The Critical Zone
The zone at Earth’s land surface, extending from the top of the vegetation canopy through the soil to subsurface depths, at which fresh groundwater freely circulates. Defined by the National Research Council (2001), Critical Zone is the heterogeneous, near-surface environment in which complex interactions involving rock, soil, water, air, and living organisms regulate the natural habitat and determine the availability of life-sustaining resources.
The term was first introduced by Gail Ashley in 1988 and recognizes that soil connects the vegetation canopy to the soil; the soil connects to the weathered materials; the weathered materials connect to bedrock, and bedrock provides the connection to the aquifer. It is a living, breathing, constantly evolving boundary layer where rock, soil, water, air, and living organisms interact. These complex interactions regulate the natural habitat and determine the availability of life-sustaining resources, including our food production and water quality.
The Critical Zone and Groundwater
Groundwater is a fundamental, slow-moving part of the critical zone. Groundwater affects and is affected by comparatively short-timescale critical zone systems such as streamflow, vegetation, and energy fluxes across the land-atmosphere interface, as well as longer-term processes like weathering.
Groundwater is a key but often overlooked component of critical zone science, both a boundary and an essential store in this integrated earth system. Yet groundwater is frequently overlooked. This is partly due to the challenges in accessing and monitoring groundwater and its slow movement relative to other parts of the critical zone.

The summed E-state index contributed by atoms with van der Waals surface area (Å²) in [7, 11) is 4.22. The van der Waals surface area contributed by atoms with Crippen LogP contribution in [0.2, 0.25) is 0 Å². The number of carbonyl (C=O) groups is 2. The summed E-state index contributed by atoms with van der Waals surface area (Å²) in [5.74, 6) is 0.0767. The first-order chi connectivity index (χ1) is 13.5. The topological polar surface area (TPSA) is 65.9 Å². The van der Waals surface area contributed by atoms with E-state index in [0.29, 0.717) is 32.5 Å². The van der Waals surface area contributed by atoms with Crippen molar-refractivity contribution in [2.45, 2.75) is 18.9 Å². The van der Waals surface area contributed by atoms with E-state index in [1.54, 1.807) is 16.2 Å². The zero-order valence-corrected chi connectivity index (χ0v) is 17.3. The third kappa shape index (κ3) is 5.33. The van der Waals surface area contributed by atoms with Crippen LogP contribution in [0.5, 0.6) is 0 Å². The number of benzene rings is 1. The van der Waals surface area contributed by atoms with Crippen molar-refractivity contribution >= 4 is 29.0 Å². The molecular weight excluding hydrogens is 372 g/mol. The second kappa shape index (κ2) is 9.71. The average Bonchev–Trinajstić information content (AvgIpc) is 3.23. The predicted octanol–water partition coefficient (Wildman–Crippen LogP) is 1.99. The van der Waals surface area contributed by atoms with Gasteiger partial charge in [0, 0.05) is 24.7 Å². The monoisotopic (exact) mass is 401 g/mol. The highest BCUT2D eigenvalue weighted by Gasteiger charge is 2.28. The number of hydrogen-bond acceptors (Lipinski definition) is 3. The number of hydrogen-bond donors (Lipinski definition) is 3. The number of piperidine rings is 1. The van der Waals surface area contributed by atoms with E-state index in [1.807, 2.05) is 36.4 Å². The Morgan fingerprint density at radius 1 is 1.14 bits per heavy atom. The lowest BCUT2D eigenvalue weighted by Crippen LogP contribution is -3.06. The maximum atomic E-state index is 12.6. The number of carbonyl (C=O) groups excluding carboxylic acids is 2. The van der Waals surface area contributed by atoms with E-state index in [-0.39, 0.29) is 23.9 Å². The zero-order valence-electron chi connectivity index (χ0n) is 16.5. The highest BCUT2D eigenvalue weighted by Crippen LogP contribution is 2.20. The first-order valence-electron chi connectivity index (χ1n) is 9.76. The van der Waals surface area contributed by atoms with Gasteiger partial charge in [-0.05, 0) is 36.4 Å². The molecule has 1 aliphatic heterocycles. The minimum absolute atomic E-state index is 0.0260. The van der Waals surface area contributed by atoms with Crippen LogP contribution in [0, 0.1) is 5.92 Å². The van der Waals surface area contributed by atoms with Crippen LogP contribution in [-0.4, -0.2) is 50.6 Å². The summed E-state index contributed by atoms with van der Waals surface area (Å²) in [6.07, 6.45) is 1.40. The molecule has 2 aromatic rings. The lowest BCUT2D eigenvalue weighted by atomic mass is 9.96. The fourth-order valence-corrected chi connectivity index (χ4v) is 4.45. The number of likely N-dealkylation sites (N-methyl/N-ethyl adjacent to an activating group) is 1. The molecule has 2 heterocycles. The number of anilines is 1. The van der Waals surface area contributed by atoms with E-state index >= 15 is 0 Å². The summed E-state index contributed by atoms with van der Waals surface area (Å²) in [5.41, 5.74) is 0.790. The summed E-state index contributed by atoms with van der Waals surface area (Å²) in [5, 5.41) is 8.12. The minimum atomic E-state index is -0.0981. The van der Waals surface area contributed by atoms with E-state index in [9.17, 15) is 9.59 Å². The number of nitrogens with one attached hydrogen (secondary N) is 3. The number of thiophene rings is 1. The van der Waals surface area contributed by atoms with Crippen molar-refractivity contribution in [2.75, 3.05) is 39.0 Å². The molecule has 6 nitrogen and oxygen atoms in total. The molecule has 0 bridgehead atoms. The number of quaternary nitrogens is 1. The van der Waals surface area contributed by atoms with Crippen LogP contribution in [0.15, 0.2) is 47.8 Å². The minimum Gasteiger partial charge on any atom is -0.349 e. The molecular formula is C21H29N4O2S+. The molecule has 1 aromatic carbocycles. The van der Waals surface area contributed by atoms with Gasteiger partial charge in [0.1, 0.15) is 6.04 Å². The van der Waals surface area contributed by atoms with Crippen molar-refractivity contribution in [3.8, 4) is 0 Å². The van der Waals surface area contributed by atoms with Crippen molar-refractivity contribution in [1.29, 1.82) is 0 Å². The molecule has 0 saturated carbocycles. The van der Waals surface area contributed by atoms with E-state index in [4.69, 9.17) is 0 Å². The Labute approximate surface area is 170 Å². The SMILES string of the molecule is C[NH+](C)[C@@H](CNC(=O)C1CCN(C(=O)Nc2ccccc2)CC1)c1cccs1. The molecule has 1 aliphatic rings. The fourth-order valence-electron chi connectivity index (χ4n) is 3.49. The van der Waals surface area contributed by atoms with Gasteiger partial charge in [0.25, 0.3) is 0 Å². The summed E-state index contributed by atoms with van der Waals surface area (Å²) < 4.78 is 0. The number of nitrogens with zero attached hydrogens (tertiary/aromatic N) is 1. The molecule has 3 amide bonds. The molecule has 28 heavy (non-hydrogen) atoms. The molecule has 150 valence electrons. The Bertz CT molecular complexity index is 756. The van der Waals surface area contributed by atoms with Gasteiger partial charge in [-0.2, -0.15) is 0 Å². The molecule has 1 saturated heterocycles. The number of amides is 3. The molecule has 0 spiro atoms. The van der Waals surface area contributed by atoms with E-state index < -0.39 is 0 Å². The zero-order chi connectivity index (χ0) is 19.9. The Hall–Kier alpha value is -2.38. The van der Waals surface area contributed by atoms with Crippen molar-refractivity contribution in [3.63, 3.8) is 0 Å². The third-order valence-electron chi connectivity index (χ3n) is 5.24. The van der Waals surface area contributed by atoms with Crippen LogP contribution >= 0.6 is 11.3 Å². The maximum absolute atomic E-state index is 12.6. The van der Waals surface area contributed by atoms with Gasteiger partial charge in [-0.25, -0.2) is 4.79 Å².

A significant and leading example can be found in Australia. Australia has established a research infrastructure – The OzCZO or Australian Critical Zone network – consisting of multiple Observatories across the Australian continent. The OzCZO is designed for advanced studies of biogeochemical processes and elemental/isotope cycles within near-surface reservoirs, including vegetation, soils, vadose zone and groundwater.
VMS in the Australian Critical Zone Observatory Network (OzCZO)
Five of the OzCZO sites have Sensoil’s Vadose zone Monitoring Systems (VMS) installed. The first site is the Calperum Mallee SuperSite, situated within the internationally renowned UNESCO Riverland Biosphere Reserve in South Australia. VMS provides continuous and real-time data as well as sampling ports for the on-demand collection of pore water from the unsaturated zone, fluids and gases, for geochemical/isotope investigations, pedogenesis problems and modelling studies.
The University of Western Australia (UWA) Associate Professor Sally Thompson, who co-leads the ARC LIEF funded OzCZO network, has stated that VMS will enable researchers to measure how much water is in the soil, as well as sampling water and gas from within the soil profile.